You’re a Texas couple who have arisen to serve the Bahá’í Faith as pioneers abroad. You’ve settled in a mid-size city in southwestern Ethiopia where only a handful of Bahá’ís live.
How much difference do you think you can make, really?
Going by the experience of Douglas and Bahereh Smith, you can make a pretty good start if you’re prepared to put some effort into neighborhood activities serving young people.
Soon after moving to Jimma from Corpus Christi in fall 2011, the Smiths report, they discovered lively interest in a children’s class and a junior youth group. They and the three other local Bahá’ís were soon accompanying each other in this activity and all “developed a love for this service.”
The classes have attracted up to 30 young people weekly from October into May. Parents say it “has already improved children’s behavior at home,” the Smiths recently told the Office of International Pioneering.
Starting a children’s class seemed a natural activity from the start in this “beautiful agricultural region of rolling hills, filled with farms, greenery, and magnificent birds,” the Smiths’ letter states.
Among the first visitors at their home was a young teen girl selling fresh milk and cheese. “While we were pleased to know we could have this service,” their letter says, “it did not seem right for a girl of 13 to be knocking at a stranger’s door in the dark of the evening.”
The girl was pleased with their concern. As their conversation continued, she became very interested when the Smiths explained some concepts behind the junior youth spiritual empowerment program, with its emphasis on developing virtues through study and service activity.
After talking with her parents, the girl returned the next day. She brought a friend her age, as well as her younger siblings. “Thus a neighborhood children’s class and junior youth group began on our little porch,” they wrote.
More and more parents got the word, and the classes grew. Fortunately, parents supported their efforts, and other Bahá’ís and some of their friends found roles to play as well.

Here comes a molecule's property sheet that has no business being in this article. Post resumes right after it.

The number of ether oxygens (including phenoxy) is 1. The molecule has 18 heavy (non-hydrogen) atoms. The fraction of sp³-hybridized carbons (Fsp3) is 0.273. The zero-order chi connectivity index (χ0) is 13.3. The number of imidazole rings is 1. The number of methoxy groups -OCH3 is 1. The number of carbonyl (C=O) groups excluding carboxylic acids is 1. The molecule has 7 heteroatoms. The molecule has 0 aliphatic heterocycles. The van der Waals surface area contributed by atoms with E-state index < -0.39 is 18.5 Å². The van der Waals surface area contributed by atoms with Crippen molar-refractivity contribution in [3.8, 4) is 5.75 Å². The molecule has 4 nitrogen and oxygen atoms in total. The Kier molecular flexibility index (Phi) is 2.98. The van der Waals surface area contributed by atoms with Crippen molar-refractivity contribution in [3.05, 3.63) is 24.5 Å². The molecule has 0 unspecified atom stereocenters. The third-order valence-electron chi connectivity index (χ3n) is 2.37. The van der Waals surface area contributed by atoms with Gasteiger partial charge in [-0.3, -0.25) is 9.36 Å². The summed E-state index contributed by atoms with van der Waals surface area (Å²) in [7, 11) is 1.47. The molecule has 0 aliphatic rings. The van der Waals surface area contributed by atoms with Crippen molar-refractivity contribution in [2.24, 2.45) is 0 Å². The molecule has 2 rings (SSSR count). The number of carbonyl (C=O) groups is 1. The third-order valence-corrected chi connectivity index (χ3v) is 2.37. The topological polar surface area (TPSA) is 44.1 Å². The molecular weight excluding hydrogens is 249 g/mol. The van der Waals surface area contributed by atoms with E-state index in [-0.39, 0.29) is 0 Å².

A university student who is a Bahá’í brought along some classmates from law and medical school, and while the younger people’s classes were conducted on the porch he facilitated devotions and answered questions about the Faith in the house.
On May 20, at the last children’s class session for the school year, the small Bahá’í community arranged a ceremony where the Bahá’ís and other volunteers presented the children with certificates and simple drawing supplies in recognition of their participation and accomplishments, and all enjoyed homemade treats.
Dressed in Sunday finery, the children recited quotations from the Bahá’í sacred writings that they had learned to read and write in English and Amharic, and sang songs they had composed from those passages.
Bahereh Smith talked about “the importance of this neighborhood education program in promoting peace and unity in their community” and their purpose to “respond to children’s spiritual aspirations and for the junior youth to realize their talents, and to have a positive vision about their future.” She added that these are the reasons Baha’is all over the world are giving time and resources to establish such programs.
In the send-off, the mothers of the children were asked to encourage the children to continue saying prayers daily at home. “The mothers expressed appreciation for this advice and how grateful they were for this neighborhood class.”
And Doug Smith adds that a number of local residents have begun participating in study circles alongside the Bahá’ís, so that the cycle of service inspired by the Bahá’í teachings can continue.